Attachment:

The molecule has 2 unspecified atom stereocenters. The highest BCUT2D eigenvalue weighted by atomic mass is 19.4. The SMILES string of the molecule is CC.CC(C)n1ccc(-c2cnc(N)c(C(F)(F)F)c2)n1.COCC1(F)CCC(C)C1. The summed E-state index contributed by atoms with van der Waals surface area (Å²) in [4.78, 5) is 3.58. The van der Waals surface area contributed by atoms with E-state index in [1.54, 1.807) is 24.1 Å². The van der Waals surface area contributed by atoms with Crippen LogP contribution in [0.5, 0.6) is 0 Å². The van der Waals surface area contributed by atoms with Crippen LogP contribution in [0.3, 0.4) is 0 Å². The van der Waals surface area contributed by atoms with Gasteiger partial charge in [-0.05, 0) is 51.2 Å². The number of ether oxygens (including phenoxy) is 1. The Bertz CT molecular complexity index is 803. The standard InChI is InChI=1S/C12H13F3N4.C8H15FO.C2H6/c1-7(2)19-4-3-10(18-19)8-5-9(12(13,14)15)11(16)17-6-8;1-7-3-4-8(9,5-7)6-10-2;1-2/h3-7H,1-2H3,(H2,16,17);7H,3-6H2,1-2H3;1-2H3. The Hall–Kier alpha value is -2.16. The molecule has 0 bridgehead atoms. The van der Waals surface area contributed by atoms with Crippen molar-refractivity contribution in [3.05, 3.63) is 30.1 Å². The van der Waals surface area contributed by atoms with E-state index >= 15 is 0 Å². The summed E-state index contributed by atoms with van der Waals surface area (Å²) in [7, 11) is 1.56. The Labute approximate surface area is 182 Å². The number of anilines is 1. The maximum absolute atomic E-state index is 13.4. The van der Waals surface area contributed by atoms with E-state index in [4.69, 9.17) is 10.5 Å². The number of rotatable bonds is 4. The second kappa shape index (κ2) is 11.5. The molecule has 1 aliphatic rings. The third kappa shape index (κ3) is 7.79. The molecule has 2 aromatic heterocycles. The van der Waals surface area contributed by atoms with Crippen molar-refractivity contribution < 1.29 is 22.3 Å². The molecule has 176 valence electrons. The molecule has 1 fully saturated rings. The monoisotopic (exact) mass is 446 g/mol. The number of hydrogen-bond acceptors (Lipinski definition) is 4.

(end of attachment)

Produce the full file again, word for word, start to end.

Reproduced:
The molecule has 2 unspecified atom stereocenters. The highest BCUT2D eigenvalue weighted by atomic mass is 19.4. The SMILES string of the molecule is CC.CC(C)n1ccc(-c2cnc(N)c(C(F)(F)F)c2)n1.COCC1(F)CCC(C)C1. The summed E-state index contributed by atoms with van der Waals surface area (Å²) in [4.78, 5) is 3.58. The van der Waals surface area contributed by atoms with E-state index in [1.54, 1.807) is 24.1 Å². The van der Waals surface area contributed by atoms with Crippen LogP contribution in [0.5, 0.6) is 0 Å². The van der Waals surface area contributed by atoms with Crippen LogP contribution in [0.3, 0.4) is 0 Å². The van der Waals surface area contributed by atoms with Gasteiger partial charge in [-0.05, 0) is 51.2 Å². The number of ether oxygens (including phenoxy) is 1. The Bertz CT molecular complexity index is 803. The standard InChI is InChI=1S/C12H13F3N4.C8H15FO.C2H6/c1-7(2)19-4-3-10(18-19)8-5-9(12(13,14)15)11(16)17-6-8;1-7-3-4-8(9,5-7)6-10-2;1-2/h3-7H,1-2H3,(H2,16,17);7H,3-6H2,1-2H3;1-2H3. The Hall–Kier alpha value is -2.16. The molecule has 0 bridgehead atoms. The van der Waals surface area contributed by atoms with Crippen molar-refractivity contribution in [3.05, 3.63) is 30.1 Å². The van der Waals surface area contributed by atoms with E-state index >= 15 is 0 Å². The summed E-state index contributed by atoms with van der Waals surface area (Å²) in [7, 11) is 1.56. The Labute approximate surface area is 182 Å². The number of anilines is 1. The maximum absolute atomic E-state index is 13.4. The van der Waals surface area contributed by atoms with E-state index in [4.69, 9.17) is 10.5 Å². The number of rotatable bonds is 4. The second kappa shape index (κ2) is 11.5. The molecule has 1 aliphatic rings. The third kappa shape index (κ3) is 7.79. The molecule has 2 aromatic heterocycles. The van der Waals surface area contributed by atoms with Crippen molar-refractivity contribution < 1.29 is 22.3 Å². The molecule has 176 valence electrons. The molecule has 1 fully saturated rings. The monoisotopic (exact) mass is 446 g/mol. The number of hydrogen-bond acceptors (Lipinski definition) is 4.